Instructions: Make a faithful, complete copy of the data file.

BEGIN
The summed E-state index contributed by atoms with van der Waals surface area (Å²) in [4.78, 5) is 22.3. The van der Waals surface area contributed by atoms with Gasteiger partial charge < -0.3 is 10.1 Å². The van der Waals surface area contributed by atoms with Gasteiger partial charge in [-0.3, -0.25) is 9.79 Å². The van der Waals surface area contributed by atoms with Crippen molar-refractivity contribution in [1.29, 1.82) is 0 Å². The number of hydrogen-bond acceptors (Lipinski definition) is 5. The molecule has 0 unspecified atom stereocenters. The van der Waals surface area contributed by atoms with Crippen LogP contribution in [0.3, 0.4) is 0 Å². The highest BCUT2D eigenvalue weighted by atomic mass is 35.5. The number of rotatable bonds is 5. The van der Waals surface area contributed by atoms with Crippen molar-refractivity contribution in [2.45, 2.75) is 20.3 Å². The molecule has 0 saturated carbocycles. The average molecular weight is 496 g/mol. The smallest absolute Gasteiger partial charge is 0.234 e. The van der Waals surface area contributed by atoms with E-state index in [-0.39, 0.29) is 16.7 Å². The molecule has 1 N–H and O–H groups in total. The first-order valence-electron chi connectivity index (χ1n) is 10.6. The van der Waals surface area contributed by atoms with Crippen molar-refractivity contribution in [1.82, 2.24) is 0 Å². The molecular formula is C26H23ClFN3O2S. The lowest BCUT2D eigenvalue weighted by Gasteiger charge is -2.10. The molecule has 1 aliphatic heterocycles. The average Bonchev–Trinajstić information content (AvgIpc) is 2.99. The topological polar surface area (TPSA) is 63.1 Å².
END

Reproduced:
The summed E-state index contributed by atoms with van der Waals surface area (Å²) in [4.78, 5) is 22.3. The van der Waals surface area contributed by atoms with Gasteiger partial charge < -0.3 is 10.1 Å². The van der Waals surface area contributed by atoms with Gasteiger partial charge in [-0.3, -0.25) is 9.79 Å². The van der Waals surface area contributed by atoms with Crippen molar-refractivity contribution in [1.29, 1.82) is 0 Å². The number of hydrogen-bond acceptors (Lipinski definition) is 5. The molecule has 0 unspecified atom stereocenters. The van der Waals surface area contributed by atoms with Crippen LogP contribution in [0.3, 0.4) is 0 Å². The highest BCUT2D eigenvalue weighted by atomic mass is 35.5. The number of rotatable bonds is 5. The van der Waals surface area contributed by atoms with Crippen molar-refractivity contribution in [2.45, 2.75) is 20.3 Å². The molecule has 0 saturated carbocycles. The average molecular weight is 496 g/mol. The smallest absolute Gasteiger partial charge is 0.234 e. The van der Waals surface area contributed by atoms with E-state index in [-0.39, 0.29) is 16.7 Å². The molecule has 1 N–H and O–H groups in total. The first-order valence-electron chi connectivity index (χ1n) is 10.6. The van der Waals surface area contributed by atoms with Crippen molar-refractivity contribution in [1.82, 2.24) is 0 Å². The molecular formula is C26H23ClFN3O2S. The lowest BCUT2D eigenvalue weighted by Gasteiger charge is -2.10. The molecule has 1 aliphatic heterocycles. The average Bonchev–Trinajstić information content (AvgIpc) is 2.99. The topological polar surface area (TPSA) is 63.1 Å².